Combined food and predator effects on songbird nest survival and annual reproductive success: results from a bi-factorial experiment
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- Zanette, L., Clinchy, M. & Smith, J.N.M. Oecologia (2006) 147: 632. doi:10.1007/s00442-005-0330-y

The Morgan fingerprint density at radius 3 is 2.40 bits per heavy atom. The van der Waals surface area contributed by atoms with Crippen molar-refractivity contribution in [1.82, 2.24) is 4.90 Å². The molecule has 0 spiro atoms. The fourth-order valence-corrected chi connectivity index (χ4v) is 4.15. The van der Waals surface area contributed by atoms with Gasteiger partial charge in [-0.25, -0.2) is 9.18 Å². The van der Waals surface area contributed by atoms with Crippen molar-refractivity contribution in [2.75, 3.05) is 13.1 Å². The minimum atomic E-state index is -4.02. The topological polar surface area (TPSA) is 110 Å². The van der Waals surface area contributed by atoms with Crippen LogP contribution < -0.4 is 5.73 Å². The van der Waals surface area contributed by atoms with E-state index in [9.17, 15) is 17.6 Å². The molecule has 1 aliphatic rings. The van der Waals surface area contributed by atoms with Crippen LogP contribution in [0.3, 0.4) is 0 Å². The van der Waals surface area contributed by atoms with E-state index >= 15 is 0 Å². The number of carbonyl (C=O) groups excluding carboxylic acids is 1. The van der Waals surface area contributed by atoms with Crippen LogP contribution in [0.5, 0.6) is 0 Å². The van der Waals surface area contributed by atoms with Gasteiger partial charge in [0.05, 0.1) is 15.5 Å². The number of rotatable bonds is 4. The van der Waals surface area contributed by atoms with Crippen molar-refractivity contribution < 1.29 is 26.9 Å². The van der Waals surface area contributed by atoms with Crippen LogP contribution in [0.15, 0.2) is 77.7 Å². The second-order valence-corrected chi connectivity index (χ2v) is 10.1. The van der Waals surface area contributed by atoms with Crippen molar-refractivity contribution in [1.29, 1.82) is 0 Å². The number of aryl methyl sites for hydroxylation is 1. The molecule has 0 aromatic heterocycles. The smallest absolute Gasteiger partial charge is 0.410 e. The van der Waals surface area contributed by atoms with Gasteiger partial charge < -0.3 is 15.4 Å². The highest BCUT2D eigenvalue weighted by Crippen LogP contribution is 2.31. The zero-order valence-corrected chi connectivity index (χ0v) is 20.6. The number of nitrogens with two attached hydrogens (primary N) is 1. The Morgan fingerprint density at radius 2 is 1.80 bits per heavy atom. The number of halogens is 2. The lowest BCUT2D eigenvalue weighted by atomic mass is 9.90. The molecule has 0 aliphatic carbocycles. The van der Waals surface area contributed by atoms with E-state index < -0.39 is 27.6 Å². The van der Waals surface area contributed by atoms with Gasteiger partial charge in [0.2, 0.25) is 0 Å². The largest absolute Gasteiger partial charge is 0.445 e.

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Food and predators have traditionally been viewed as mutually exclusive alternatives when considering factors affecting animal populations. This has led to long controversies such as whether annual reproductive success in songbirds is primarily a function of food-restricted production or predator-induced loss. Recent studies on both birds and mammals suggest many of these controversies may be resolved by considering the combined effects of food and predators. We conducted a 2×2 manipulative food addition plus natural predator reduction experiment on song sparrows (Melospiza melodia) over three consecutive breeding seasons. Food and predators together affected partial clutch or brood loss, nest survival (total clutch or brood loss) and annual reproductive success. When combined, our two treatments reduced partial losses by more than expected if the effects of food and predators were independent and additive. Food and predators also interacted in their effects on nest survival since food addition significantly reduced the rate of nest predation. While annual reproductive success was highly correlated with nest predation (r2=0.71) the strength of this relationship was reinforced by the indirect effects of food addition on nest predation. A stepwise multiple regression showed that the residual variation in annual reproductive success was explained by food effects on the total number of eggs laid over the season and the combined effects of food and predators on partial losses noted above. We conclude that annual reproductive success in song sparrows is a function of both food-restricted production and predator-induced loss and indirect food and predator effects on both clutch and brood loss. We highlight the parallels between our results and those from a comparable bi-factorial experiment on mammals because we suspect combined food and predator effects are likely the norm in both birds and mammals.